The necessary evil of textbooks
During the first week of classes every semester, students are not stressed about due dates and exams, but for their wallets and their parent’s wallets have a much more urgent issue.
It is shame that with already high tuition and often times high rent, students are victim to a textbook business with many players at hand.
Unfortunately, the price of textbooks can be crippling. The College Board reported that the average cost for books and supplies in public universities for the 2017–2018 school year was $1,250.
To make matters worse, textbooks prices are increasing every year.
The reason because of this is that publishers are taking advantage of the department’s and professor’s loyalty to the book and raising prices.
Thankfully, most universities including Salisbury offer books to be purchased for rent, offer them electronically or used for a more reasonable price.
Every student has a different strategy of ordering books and even then sometimes frustration still comes into play whether it would be the shear price, picking up their order and professor’s expectations of how that book will be used in the course.
”It is good to do research on books prior to purchasing because some items are cheaper outside of the bookstore,” sophomore biology major Andrew Robey said.
However, some students have a different approach.
“I stopped ordering books online and just coming into the bookstore and buying them because the differences from used books compared to new books was not enough for me,” sophomore chemistry major Suly DelValle said.
The University Bookstore actually saved students $607,289 last year when they purchased books from the bookstore.
“We are often times expected to be the most expensive, but that is not always the case,” Director of Salisbury University Bookstore Lisa Gray said. “We do our best to offer students as many options as possible for what works best for students.”
What might be a surprise to many students is that prices for books are not picked at random. The university bookstore uses a site called Verba that uses an algorithm to generate how much books will cost based on many factors.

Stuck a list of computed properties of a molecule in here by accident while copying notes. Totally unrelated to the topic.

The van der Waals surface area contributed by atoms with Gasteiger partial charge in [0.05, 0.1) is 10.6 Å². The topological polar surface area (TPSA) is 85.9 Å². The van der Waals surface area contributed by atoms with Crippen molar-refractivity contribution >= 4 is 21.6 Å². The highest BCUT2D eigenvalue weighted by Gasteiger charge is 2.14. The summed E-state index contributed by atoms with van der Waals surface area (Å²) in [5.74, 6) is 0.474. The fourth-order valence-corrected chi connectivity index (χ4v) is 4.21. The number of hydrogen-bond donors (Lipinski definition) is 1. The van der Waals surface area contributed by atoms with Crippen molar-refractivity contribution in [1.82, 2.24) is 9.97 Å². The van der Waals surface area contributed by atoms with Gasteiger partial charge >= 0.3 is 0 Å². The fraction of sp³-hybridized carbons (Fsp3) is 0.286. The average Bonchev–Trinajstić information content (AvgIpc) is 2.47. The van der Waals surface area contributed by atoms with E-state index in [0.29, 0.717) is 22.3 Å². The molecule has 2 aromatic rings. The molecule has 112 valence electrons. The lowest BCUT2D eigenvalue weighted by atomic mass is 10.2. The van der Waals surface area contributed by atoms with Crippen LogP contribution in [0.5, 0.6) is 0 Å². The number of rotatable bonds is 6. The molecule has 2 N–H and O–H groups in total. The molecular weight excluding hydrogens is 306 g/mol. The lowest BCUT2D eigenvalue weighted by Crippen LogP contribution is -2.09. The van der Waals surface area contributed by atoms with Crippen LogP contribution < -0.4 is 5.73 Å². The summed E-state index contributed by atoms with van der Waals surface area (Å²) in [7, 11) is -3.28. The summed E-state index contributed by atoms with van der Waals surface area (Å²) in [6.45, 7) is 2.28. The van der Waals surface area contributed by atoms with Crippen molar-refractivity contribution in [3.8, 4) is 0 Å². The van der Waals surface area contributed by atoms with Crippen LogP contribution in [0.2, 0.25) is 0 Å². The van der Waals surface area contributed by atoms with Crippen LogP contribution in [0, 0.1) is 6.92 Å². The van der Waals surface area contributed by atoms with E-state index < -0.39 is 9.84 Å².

The bookstore also has recently started a purchasing tool titled “inclusive access” where students pay for a digital copy of their textbooks through MyClasses and the cost is charged on their personal account.
While this tool is only available to a couple of classes, the bookstore hopes to expand it to more courses in the future.
In one biology class, students only had to pay $61.99 for all of their materials instead of $300 to buy it physically. Some students even wonder how textbooks become required for any given course and sometimes it depends.
“Some universities do indeed, select textbooks for professors to use, ones they deem the ‘best textbook’ for the course,” SU Education Professor Dr. Vincent Genareo said. “All of the universities I have taught at, from small to large universities, generally gave their professors the power to select books for courses or sections. That is generally the norm in many fields, but there are exceptions.”
Textbooks in every area of study are a billion dollar industry and it trickles all the way down to the students that need them to pass their courses.
Unfortunately, there is not one single best way to purchase books for some people want to keep a physical copy for future studying but some people cannot afford it.
All that students can do is hope that their books to not cost too much and upon discovering the cost, be smart about what option they choose to access that textbook.
By DREW LACOUTURE